Last edited by DonSchap; 11-18-2011 at 10:12 PM.
    Don Schap - BFA, Digital Photography
    A Photographer Is Forever
    Look, I did not create the optical laws of the Universe ... I simply learned to deal with them.
    Remember: It is usually the GLASS, not the camera (except for moving to Full Frame), that gives you the most improvement in your photography.

    flickr & Sdi

  3. #763
    Join Date
    Feb 2006
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    Des Plaines, IL
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    Lightbulb The Art Direction Personal Project

    In the "Great White Whale" Art Direction Show, open to the adoring public, scheduled for December 9th, 2011, from 6p-10p, at the Faux Design Studio, in Addison, IL, the "third" project was at the artist's discretion. These projects range from all sorts of paper and cardboard constructs to my electronic presentation device (not a laptop, but a electronic frame), which progressively describes the "lighting" challenges that I faced, this year, in some of my photography.

    Here is the catalog image that describes it and some of the content:

    "My Great White Whale: Lighting"

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    Anyway, I thought I'd toss that up... since it is my "keep it simple" centerpiece.
    Don Schap - BFA, Digital Photography
    A Photographer Is Forever
    Look, I did not create the optical laws of the Universe ... I simply learned to deal with them.
    Remember: It is usually the GLASS, not the camera (except for moving to Full Frame), that gives you the most improvement in your photography.

    flickr & Sdi

  4. #764
    Join Date
    Feb 2006
    Location
    Des Plaines, IL
    Posts
    9,560

    Specialization Project Two... Cars?

    Well, I decided on scrapping my aircraft shots, this time, and concentrating on cars, instead. I went to the Volo Auto Museum, in Volo, IL, today... and there, they have hundreds of restored cars and some really novel automobiles, too.

    I have been thinking about changing out my 2005 Chevrolet Avalanche for something different and when I saw this Cadillac, today... well, it was the breast car on the lot. Now, that's one helluva hood ornament, eh?

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    SONY α850 w/ SIGMA 12-24mm f/4-5.6
    @ 12mm - f/5.6 - 1/15 sec -ISO-800 - Light source ambient and Metz 76 (TTL Mode)


    Then again... when I caught up to the Elvis Ride... I mean, Thank you... Thank you, very much!

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    Talk about live music wherever you go...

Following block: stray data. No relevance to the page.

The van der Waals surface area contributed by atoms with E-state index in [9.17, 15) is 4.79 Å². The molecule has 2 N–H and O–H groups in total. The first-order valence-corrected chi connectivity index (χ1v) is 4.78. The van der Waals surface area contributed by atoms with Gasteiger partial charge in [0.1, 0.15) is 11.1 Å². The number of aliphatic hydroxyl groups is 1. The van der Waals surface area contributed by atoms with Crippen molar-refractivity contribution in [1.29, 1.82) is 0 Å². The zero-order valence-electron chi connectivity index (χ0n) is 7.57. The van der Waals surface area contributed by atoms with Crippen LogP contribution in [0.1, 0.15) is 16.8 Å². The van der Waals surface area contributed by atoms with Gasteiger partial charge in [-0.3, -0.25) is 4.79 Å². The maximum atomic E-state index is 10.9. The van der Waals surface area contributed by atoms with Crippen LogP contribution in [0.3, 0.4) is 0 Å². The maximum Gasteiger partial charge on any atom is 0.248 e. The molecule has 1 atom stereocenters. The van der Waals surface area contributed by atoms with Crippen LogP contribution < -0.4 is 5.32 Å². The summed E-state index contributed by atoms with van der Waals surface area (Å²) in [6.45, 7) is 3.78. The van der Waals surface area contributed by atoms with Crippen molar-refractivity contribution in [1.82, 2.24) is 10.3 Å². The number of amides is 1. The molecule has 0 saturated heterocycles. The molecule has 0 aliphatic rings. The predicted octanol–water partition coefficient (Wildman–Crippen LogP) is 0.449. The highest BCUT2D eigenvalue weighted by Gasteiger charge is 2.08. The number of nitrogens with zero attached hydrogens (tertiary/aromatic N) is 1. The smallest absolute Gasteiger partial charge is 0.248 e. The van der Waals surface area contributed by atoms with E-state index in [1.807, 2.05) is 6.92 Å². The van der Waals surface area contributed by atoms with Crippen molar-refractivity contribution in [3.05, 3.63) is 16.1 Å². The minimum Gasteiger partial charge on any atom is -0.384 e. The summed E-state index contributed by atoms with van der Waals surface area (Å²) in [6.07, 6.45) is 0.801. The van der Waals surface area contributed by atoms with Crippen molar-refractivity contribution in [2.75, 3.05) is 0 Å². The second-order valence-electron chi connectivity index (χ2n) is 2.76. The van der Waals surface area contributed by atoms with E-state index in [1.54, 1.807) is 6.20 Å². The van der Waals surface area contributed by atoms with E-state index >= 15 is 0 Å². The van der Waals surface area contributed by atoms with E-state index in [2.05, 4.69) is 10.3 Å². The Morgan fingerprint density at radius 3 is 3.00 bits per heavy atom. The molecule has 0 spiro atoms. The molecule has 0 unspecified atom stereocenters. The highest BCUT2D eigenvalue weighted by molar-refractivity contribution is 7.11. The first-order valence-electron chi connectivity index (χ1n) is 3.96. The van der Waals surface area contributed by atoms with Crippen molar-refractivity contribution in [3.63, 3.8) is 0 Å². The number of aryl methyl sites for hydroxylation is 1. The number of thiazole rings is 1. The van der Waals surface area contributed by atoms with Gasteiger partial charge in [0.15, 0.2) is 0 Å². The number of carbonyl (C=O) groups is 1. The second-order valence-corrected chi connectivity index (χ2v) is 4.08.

But, what would life be without your own "Mr. Fusion" powered DeLorean, to scoot back to the past and have a jaw with "The King" and the "Diamond Girl"? Remember, "Where we're going... we don't need roads."

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    Then, of course, the car 'Pops' Racer fashioned from "Memorite", the metal that remembers its shape.

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    Last edited by DonSchap; 12-10-2011 at 05:23 PM.
    Don Schap - BFA, Digital Photography
    A Photographer Is Forever
    Look, I did not create the optical laws of the Universe ... I simply learned to deal with them.
    Remember: It is usually the GLASS, not the camera (except for moving to Full Frame), that gives you the most improvement in your photography.

    flickr & Sdi

  5. #765
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    Feb 2006
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    Des Plaines, IL
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    Art Direction rehearsal show

    Got a solid and positive response to my "Lighting" project, in the Art Direction class and presenting the "Nebraska Zepher" series of shots. The President of The Illinois Institute of Art - Schaumburg along with the Dean of Academics came through on a V.I.P. tour and spent some serious time examining the work involved to create those shots. I had included the images of the lighting set-ups, because they really were the point of the exercise, not the actual results and they seemed suitably impressed. The President mentioned that he had also seen the shots posted in the school's hallways, from my "Specialization" class, and wondered who had done them, because the professor had not posted the name labels, at the time. Well, today he shook hands with that fellow.